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Free-Form Optimization Method for Designing Automotive Shell Structures

SAE International Journal of Passenger Cars - Electronic and Electrical Systems

Toyota Technological Institute-Masatoshi Shimoda
  • Journal Article
  • 2011-01-0064
Published 2011-04-12 by SAE International in United States
In this paper, we present a parameter-free, or a node-based optimization method for finding the smooth optimal free-form of automotive shell structures, including global and local curvature distributions such as beads or embossed ribs. The design problems dealt with in this paper involve a stiffness problem. Stiffness is maximized using the compliance as an objective functional. The optimum design problem is formulated as a distributed-parameter, or non-parametric, shape optimization problem under the assumptions that the shell is varied in the normal direction to the surface and the thickness is constant. The shape gradient function and the optimality conditions are then theoretically derived. The optimum free-form, or optimal curvature distribution, is determined by applying the derived shape gradient function in the normal direction to the shell surface as pseudo external forces to vary the surface and to minimize the objective functional. With this method, the smooth optimal global free-form or the smooth optimal local beads of shell structures in automotive body and chassis parts is created without any shape design parameterization. The validity and practical utility…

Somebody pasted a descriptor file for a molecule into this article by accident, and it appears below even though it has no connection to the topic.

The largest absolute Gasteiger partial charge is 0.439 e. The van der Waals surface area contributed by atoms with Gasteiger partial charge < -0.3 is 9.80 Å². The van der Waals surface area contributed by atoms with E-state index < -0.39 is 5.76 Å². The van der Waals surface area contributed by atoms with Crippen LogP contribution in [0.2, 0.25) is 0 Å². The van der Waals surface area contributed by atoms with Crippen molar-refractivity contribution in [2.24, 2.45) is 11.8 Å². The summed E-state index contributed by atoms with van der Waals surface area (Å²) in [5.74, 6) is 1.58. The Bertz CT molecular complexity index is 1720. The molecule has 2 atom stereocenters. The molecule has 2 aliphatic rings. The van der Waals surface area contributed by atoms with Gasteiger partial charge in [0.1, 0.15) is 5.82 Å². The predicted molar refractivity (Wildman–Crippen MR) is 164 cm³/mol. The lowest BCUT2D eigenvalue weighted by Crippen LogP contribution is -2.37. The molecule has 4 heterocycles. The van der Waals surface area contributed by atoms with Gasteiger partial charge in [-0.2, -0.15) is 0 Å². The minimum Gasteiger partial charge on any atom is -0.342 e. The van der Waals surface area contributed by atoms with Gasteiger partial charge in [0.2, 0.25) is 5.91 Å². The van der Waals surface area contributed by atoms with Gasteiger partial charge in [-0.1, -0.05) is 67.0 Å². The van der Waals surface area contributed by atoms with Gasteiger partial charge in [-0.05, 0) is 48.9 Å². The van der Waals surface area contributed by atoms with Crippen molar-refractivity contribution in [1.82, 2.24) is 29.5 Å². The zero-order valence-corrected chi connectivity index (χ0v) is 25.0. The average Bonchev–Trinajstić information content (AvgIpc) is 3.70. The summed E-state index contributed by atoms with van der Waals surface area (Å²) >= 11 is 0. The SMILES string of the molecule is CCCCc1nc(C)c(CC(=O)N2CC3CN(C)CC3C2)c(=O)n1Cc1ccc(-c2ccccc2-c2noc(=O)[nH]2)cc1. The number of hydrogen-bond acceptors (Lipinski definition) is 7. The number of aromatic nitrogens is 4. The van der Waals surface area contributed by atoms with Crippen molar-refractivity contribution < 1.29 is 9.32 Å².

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Using Model Transformation/Code Generation Technology to Migrate Legacy Software Assets to AUTOSAR

SAE International Journal of Passenger Cars - Electronic and Electrical Systems

General Motors Company-Rick Flores, David Rosa, Mohan Murugesan
  • Journal Article
  • 2011-01-1264
Published 2011-04-12 by SAE International in United States